Universal and Local

I have been reading parts of Volf’s After Our Likeness for Contemporary Theology. Chapter 7 (the focus of my reading) is about the catholicity of the church in relation to God as trinity. A more detailed discussion will likely follow later; for now I describe an experiential encounter with the universal-local church connection.

This morning at 10:30 am, Pacific Daylight Time, in Southern California, Arizona, Nevada and Hawaii, the American Baptist Churches of the Pacific Southwest voted to support the board recommendation to withdraw from the covenant of relationships with the American Baptist Churches USA. But this post is not about the vote. This blog is about what happened as we voted and then worshiped together while the ballots were being counted. In seven locations across the western United States, 1,334 delegates from nearly 300 local churches gathered via a massive conference call and acted together as the one people of God. While we were voting, the extraordinary nature of this event did not strike me.

Then the ballots were collected, the seven locations were instructed to keep the connection open, and the worship leader picked up his guitar and started leading us:


HOLY HOLY HOLY

Holy, holy, holy! Lord God Almighty!
Early in the morning our song shall rise to Thee;
Holy, holy, holy, merciful and mighty!
God in three Persons, blessèd Trinity!

Holy, holy, holy! All the saints adore Thee,
Casting down their golden crowns around the glassy sea;
Cherubim and seraphim falling down before Thee,
Who was, and is, and evermore shall be.

Holy, holy, holy! though the darkness hide Thee,
Though the eye of sinful man Thy glory may not see;
Only Thou art holy; there is none beside Thee,
Perfect in power, in love, and purity.

Holy, holy, holy! Lord God Almighty!
All Thy works shall praise Thy Name, in earth, and sky, and sea;
Holy, holy, holy; merciful and mighty!
God in three Persons, blessèd Trinity!

During Holy, Holy, Holy, I started to feel it. Over 1,300 people across seven locations in four states all singing of the holiness and salvation of our triune God. Honestly, it was almost too much to bear. The readings in Volf, the lyrics of the hymn, the voices rising around me, and the knowledge that hundreds of others were connected to God and to us flew around in my soul and leaked out of my eyes.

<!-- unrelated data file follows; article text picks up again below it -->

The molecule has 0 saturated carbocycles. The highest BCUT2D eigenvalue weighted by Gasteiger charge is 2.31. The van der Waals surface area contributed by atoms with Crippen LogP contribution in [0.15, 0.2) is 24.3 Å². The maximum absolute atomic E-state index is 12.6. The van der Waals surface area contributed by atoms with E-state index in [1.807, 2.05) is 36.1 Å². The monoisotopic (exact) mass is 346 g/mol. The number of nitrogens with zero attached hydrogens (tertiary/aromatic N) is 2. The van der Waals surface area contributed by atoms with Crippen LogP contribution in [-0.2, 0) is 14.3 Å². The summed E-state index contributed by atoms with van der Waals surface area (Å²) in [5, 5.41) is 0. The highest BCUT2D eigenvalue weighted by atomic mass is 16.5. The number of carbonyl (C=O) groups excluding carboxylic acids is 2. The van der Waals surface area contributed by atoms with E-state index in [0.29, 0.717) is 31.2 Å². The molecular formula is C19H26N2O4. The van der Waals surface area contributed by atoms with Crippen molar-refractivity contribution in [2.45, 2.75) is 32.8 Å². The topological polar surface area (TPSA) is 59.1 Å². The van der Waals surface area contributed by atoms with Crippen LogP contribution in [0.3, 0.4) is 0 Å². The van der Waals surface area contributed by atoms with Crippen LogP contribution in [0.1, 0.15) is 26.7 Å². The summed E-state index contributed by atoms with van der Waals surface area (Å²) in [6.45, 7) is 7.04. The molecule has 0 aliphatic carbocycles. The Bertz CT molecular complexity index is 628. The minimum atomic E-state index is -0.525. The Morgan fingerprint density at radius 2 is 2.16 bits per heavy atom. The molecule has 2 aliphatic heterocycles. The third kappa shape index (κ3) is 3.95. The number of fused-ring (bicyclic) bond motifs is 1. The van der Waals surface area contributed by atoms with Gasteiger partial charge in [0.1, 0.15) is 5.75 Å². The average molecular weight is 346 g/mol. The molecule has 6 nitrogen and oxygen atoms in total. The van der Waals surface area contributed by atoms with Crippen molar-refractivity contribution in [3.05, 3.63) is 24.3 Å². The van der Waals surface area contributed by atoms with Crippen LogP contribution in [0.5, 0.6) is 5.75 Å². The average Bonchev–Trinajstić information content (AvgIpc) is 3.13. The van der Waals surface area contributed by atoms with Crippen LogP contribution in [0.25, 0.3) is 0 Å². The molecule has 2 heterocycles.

As Holy, Holy, Holy, faded into silence, It is well began.

IT IS WELL WITH MY SOUL

When peace, like a river, attendeth my way,
When sorrows like sea billows roll;
Whatever my lot, Thou has taught me to say,
It is well, it is well, with my soul.

It is well, with my soul,
It is well, with my soul,
It is well, it is well, with my soul.

Though Satan should buffet, though trials should come,
Let this blest assurance control,
That Christ has regarded my helpless estate,
And hath shed His own blood for my soul.

It is well, with my soul,
It is well, with my soul,
It is well, it is well, with my soul.

My sin, oh, the bliss of this glorious thought!
My sin, not in part but the whole,
Is nailed to the cross, and I bear it no more,
Praise the Lord, praise the Lord, O my soul!

It is well, with my soul,
It is well, with my soul,
It is well, it is well, with my soul.

For me, be it Christ, be it Christ hence to live:
If Jordan above me shall roll,
No pang shall be mine, for in death as in life
Thou wilt whisper Thy peace to my soul.

It is well, with my soul,
It is well, with my soul,
It is well, it is well, with my soul.

But, Lord, ‘tis for Thee, for Thy coming we wait,
The sky, not the grave, is our goal;
Oh trump of the angel! Oh voice of the Lord!
Blessèd hope, blessèd rest of my soul!

It is well, with my soul,
It is well, with my soul,
It is well, it is well, with my soul.

And Lord, haste the day when my faith shall be sight,
The clouds be rolled back as a scroll;
The trump shall resound, and the Lord shall descend,
Even so, it is well with my soul.

This hymn was the favorite of the pastor of the local church I attended in junior college. Near the end, we were a house church, gathered in a living room, sharing the cup and the bread, just as congregations have done for centuries–connected by practice and faith.

Today, that congregation of twenty years ago was joined to a room in Pomona where the people of God declared that come what may, it is well.

So, why put this on a theology blog? Simply put, if theology does not happen in the middle of the gathering of the people of God, then does it really happen?

I don’t think so. Such academic discussions may well be called theology, but when they remain purely academic, cut off from the life of the people of God, these discussions are something less than theology.

Today, theology happened.

About Laura

My name is Laura and I am on a journey, pondering the implications of God's glorious design of humanity and integrating every aspects of this design into a description of whole life health.
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14 Responses to Universal and Local

  1. Mark H says:

    I love it!